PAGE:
|Other names||FK-780; recombinant human insulin-like growth factor-1; rhIGF-1; somatomedin-1|
|Main uses||Growth failure due to primary insulin-like growth factor-I deficiency|
|Side effects||Headache, low blood sugar, vomiting, lump at the site of injection, middle ear infection|
|Typical dose||0.04 to 0.12 mg/kg BID|
|Elimination half-life||5.8 hours|
|Chemical and physical data|
|Molar mass||7648.71 g·mol−1|
Mecasermin, sold under the brand name Increlex, is medication used to treat growth failure in children due to primary insulin-like growth factor-I deficiency or lack of the gene for growth hormone. It is also being look at for amyotrophic lateral sclerosis. It is given by injection under the skin.
Common side effects include headache, low blood sugar, vomiting, lump at the site of injection, and middle ear infection. Other side effects may include enlarged tonsils, intracranial hypertension, and slipped capital femoral epiphysis. It is a recombinant form of human insulin-like growth factor-1 (rhIGF-1).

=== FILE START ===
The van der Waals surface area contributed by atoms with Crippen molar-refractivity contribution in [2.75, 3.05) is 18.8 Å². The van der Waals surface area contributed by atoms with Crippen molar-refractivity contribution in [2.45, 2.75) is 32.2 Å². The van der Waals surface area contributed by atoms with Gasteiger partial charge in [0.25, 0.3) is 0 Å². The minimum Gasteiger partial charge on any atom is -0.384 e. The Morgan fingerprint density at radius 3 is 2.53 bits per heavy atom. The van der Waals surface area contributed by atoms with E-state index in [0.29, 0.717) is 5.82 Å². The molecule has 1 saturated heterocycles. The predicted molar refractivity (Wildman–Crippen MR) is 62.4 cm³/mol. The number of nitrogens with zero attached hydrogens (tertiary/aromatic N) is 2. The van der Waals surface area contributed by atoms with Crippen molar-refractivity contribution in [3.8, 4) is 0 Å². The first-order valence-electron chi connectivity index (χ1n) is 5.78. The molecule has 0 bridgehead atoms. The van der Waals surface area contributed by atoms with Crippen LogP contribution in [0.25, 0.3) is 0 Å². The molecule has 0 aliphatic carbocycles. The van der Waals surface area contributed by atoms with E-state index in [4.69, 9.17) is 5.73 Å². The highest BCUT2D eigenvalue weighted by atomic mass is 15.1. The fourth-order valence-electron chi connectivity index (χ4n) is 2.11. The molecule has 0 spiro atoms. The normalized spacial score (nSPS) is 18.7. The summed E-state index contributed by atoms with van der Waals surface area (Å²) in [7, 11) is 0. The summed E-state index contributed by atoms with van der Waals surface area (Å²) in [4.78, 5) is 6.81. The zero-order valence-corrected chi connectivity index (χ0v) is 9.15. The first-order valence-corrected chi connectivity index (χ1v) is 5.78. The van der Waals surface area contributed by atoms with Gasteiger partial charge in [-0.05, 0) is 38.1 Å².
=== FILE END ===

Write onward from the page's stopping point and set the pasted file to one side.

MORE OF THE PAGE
Mecasermin was approved for medical use in the United States in 2005 and Europe in 2007. In the United States 400 mg costs about 54,000 USD as of 2021. This amount in the United Kingdom costs the NHS about £24,000.
It may be used in those 2 to 18 years old.
It is started at 0.04 mg/kg twice per day and may be increased up to 0.12 mg/kg twice per day.
A related medication is mecasermin rinfabate (brand name Iplex), which is a combination of mecasermin (rhIGF-1), insulin-like growth factor binding protein-3 (IGFBP-3), and insulin-like growth factor binding protein acid labile subunit (IGFALS) as a ternary complex. The complex serves to prolong the action of mecasermin in the human body; the half-life of mecasermin when provided as this complex is 13.4 hours in individuals with severe primary IGF-1 deficiency.
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